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Journal Article

Independent component analysis and beyond

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Oja, E., Harmeling, S., & Almeida, L. (2004). Independent component analysis and beyond. Signal Processing, 84(2), 215-216. doi:10.1016/j.sigpro.2003.11.005.

Cite as: https://hdl.handle.net/11858/00-001M-0000-0013-D9CD-0
Independent component analysis (ICA) aims at extracting unknown hidden factors/components from multivariate data using only the assumption that the unknown factors are mutually independent. Since the introduction of ICA concepts in the early 1980s in the context of neural networks and array signal processing, many new successful algorithms have been proposed that are now well-established methods. Since then, diverse applications in telecommunications, biomedical data analysis, feature extraction, speech separation, time-series analysis and data mining have been reported.

Recently, exciting developments have moved the field towards more general source separation paradigms. In order to discuss these new directions, we organized a workshop with the title “ICA and beyond” as part of the “Neural Information Processing Systems” (NIPS) conference 2002 in Vancouver, Canada. This workshop was able to bring together an active community of researchers from various fields such as signal processing, machine learning, statistics and applications. Besides presenting the state of the art, open problems were also raised such as: what are the good applications for nonlinear blind source separation? Of high relevance especially for practitioners is the question whether estimated ICA components are meaningful or not, i.e. how can we assess the reliability of the ICA solution. Another direction is algorithms that cannot only identify one-dimensional ICA components but also multi-dimensional components like independent subspaces (dependent component analysis). Furthermore, new criteria and models based on Bayesian statistics have been presented.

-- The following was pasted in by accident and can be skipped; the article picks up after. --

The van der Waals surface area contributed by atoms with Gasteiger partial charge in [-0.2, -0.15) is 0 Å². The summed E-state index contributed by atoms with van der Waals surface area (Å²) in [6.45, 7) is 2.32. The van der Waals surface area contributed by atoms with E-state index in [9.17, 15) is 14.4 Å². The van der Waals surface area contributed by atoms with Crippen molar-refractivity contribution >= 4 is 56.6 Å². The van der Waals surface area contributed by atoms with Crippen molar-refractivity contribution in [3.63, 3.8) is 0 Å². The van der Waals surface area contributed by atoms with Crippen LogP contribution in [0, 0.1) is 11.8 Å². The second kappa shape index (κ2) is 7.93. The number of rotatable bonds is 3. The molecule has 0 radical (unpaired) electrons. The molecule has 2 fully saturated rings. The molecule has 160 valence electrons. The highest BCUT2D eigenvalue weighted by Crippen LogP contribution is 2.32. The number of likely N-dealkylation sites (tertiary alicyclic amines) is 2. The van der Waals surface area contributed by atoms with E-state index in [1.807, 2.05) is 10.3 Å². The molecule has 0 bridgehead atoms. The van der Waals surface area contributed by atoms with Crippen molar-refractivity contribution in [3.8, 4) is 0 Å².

This special section of the Signal Processing journal summarizes the workshop and makes these new developments and questions available to a broader audience by including a peer-reviewed selection of 7 papers which were presented at the workshop. Following is a summary of those contributions.
Three easy ways for separating nonlinear mixtures?